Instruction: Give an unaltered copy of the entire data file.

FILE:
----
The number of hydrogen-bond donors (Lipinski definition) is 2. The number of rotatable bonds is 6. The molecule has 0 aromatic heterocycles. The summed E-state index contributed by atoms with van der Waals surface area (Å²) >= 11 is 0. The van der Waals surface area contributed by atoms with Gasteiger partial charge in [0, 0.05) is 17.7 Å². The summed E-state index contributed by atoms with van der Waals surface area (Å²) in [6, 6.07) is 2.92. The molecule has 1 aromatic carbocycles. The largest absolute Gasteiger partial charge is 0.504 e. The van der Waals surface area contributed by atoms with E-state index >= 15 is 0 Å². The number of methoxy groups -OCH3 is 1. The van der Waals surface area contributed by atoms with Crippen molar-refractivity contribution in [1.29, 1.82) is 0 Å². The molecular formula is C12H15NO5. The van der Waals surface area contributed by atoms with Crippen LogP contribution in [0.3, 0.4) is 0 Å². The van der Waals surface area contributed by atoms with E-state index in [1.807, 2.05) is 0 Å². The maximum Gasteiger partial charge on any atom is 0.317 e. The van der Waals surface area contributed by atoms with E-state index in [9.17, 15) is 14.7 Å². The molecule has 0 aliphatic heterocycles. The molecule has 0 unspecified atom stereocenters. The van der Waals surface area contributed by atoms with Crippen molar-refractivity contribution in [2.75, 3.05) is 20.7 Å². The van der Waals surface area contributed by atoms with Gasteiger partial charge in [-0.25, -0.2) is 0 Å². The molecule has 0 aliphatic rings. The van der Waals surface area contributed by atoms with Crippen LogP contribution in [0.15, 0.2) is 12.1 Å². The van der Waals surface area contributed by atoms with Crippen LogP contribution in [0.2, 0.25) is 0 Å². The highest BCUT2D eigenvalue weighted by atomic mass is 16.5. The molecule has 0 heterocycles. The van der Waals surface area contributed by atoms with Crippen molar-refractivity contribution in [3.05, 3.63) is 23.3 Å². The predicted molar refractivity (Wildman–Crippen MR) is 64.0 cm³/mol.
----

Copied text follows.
The number of hydrogen-bond donors (Lipinski definition) is 2. The number of rotatable bonds is 6. The molecule has 0 aromatic heterocycles. The summed E-state index contributed by atoms with van der Waals surface area (Å²) >= 11 is 0. The van der Waals surface area contributed by atoms with Gasteiger partial charge in [0, 0.05) is 17.7 Å². The summed E-state index contributed by atoms with van der Waals surface area (Å²) in [6, 6.07) is 2.92. The molecule has 1 aromatic carbocycles. The largest absolute Gasteiger partial charge is 0.504 e. The van der Waals surface area contributed by atoms with E-state index >= 15 is 0 Å². The number of methoxy groups -OCH3 is 1. The van der Waals surface area contributed by atoms with Crippen molar-refractivity contribution in [1.29, 1.82) is 0 Å². The molecular formula is C12H15NO5. The van der Waals surface area contributed by atoms with Crippen LogP contribution in [0.3, 0.4) is 0 Å². The van der Waals surface area contributed by atoms with E-state index in [1.807, 2.05) is 0 Å². The maximum Gasteiger partial charge on any atom is 0.317 e. The van der Waals surface area contributed by atoms with E-state index in [9.17, 15) is 14.7 Å². The molecule has 0 aliphatic heterocycles. The molecule has 0 unspecified atom stereocenters. The van der Waals surface area contributed by atoms with Crippen molar-refractivity contribution in [2.75, 3.05) is 20.7 Å². The van der Waals surface area contributed by atoms with Gasteiger partial charge in [-0.25, -0.2) is 0 Å². The molecule has 0 aliphatic rings. The van der Waals surface area contributed by atoms with Crippen LogP contribution in [0.15, 0.2) is 12.1 Å². The van der Waals surface area contributed by atoms with Crippen LogP contribution in [0.2, 0.25) is 0 Å². The highest BCUT2D eigenvalue weighted by atomic mass is 16.5. The molecule has 0 heterocycles. The van der Waals surface area contributed by atoms with Crippen molar-refractivity contribution in [3.05, 3.63) is 23.3 Å². The predicted molar refractivity (Wildman–Crippen MR) is 64.0 cm³/mol.